The biggest challenge is finding a venue that is as serious about the show as I am. Getting owners and managers to understand that they’re role in promoting the show is just as important as what I do and who I bring into their venue can be difficult. Most people think of comedy like musical acts. They think comics will bring a following to the venue. That’s not necessarily the case most times. Comedians are like when the iPhone launched: nobody thought that they wanted all of that stuff until they saw one perform. A good comedy show can be very successful events IF the venue assists in making it so.
My advice to anyone wanting to start a room is do not jump on the first thing you see. Make sure that it’s a room that already has a lot of traffic because you aren’t going to magically get butts in seats. Think of your show as a good side to a solid main course. Secondly, work on putting together a solid lineup, put some thought into it. A lineup with solid performers will make people interested in the next show. A bad lineup will kill the next show and will taint the waters for any possible future comedy shows at that venue. Lastly, don’t go into it looking for a payday. You’ll probably lose more than you make in the beginning. But, if you can hang in there, keep putting on quality shows, the crowds will come and so will the money.
7. Tell us about your most memorable performing experience.
Two stand out:
The first was when I was performing at Villain’s Beastro in Windsor, Canada. I wasn’t feeling well at all, a crazy gout attack, and it was a horribly cold, rainy night to boot. I thought about backing out of the show but I didn’t want to do that to my friend, Rob Kemeny. When I got to the venue, I asked to go first so I could go home. I sat on the stool to tell my jokes, something I never do. As I’m telling my jokes, this young lady is laughing loudly to everything. I know I wasn’t that funny, at least I didn’t feel that I was. After my set, I go by the exit where the other comics were hanging out and the young lady approached me. She raved about my set, very excited. All I could do was apologize for not doing my best. She then tells me that she was having a bad week. She had some ailment that caused her to lose her hearing in one hear and was told that she was going to lose hearing in her other ear soon. She was despondent and went for a walk where she noticed the flier for the show in the window of Villain’s. So, she came in to feel better, and she did, so she wanted to tell me that before she went home. Another comic told her that there were other comics going up and she told him that she got what she came for, then she left. I drove home, tears pouring down my face.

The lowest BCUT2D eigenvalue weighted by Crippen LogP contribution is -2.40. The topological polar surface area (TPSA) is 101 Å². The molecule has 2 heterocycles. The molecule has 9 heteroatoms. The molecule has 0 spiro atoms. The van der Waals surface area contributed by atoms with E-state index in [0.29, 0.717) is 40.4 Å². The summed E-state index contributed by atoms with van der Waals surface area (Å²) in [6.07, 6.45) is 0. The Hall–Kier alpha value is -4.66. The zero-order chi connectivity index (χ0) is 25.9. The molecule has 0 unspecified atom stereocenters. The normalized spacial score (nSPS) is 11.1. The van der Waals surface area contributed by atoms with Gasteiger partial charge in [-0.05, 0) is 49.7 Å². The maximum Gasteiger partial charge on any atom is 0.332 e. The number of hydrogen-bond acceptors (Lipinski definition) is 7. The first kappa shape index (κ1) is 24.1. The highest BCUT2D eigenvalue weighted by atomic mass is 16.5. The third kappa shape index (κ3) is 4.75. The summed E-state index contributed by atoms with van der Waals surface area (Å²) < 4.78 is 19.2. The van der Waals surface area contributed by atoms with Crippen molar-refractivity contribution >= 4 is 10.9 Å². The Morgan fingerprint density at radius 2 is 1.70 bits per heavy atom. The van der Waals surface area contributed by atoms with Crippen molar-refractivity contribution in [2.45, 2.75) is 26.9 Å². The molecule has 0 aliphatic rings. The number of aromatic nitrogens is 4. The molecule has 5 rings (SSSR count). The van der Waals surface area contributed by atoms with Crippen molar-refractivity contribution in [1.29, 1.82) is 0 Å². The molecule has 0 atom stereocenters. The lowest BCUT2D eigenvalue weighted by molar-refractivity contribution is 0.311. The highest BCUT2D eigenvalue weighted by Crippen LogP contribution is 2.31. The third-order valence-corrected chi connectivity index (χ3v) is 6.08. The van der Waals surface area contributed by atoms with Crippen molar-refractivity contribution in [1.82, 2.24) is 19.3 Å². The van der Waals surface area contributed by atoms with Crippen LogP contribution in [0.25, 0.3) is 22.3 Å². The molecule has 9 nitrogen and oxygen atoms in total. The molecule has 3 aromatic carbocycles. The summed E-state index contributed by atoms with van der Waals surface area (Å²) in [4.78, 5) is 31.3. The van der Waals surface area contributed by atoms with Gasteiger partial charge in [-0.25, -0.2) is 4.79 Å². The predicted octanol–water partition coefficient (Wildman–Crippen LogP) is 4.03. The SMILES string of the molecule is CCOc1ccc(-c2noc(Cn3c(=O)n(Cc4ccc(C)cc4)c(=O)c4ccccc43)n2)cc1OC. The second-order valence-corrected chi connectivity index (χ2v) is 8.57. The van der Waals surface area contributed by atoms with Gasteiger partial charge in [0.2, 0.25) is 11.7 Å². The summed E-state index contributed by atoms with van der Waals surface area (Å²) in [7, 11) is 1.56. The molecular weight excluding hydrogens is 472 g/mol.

The second time was after a show at the Holly Hotel. A group came out to tell us how much they loved the show. They went on to say that they came out to make their friend, who was dying from her battle with cancer, feel better. She couldn’t meet with us because they had to take her out before the show ended. Crazy thing was that they were trying to figure out what they could do and happened to find an article on the Holly Hotel and saw that they had comedy. They had no idea. I went into the green room and cried.
I cry a lot. This comedy is magical, powerful stuff!
8. What projects are you currently working on?
I’m working on more comedy shows, have been presented with an opportunity to be in a musical (yes I can sing), I have my podcast Geeter Deals With It and am starting up another podcast with Seth Resler called The D Brief. Outside of that, anything Kevin Hart needs me to perform.
EXTRA CREDIT: If you could create a float for the Macy’s Thanksgiving Day parade, what would the theme of your float be?
My float’s theme would be called “Let’s Go Get ‘Em” and would be a homage to living your dreams versus sitting back waiting for your dreams to happen. It would be a bunch of clouds, a smiling sun, and my Grandmumma’s Bible, which is float sized. It was a big one. And, the scripture Isaiah 54:17 will be written on it. Riding on it would be the inventor of the Moon Pie or one of his relatives (inside story), Barry Sanders, Laila Ali, and all of my siblings. It’ll be a large float. Probably sponsored by Kellogg’s Pop-Tarts (another inside story).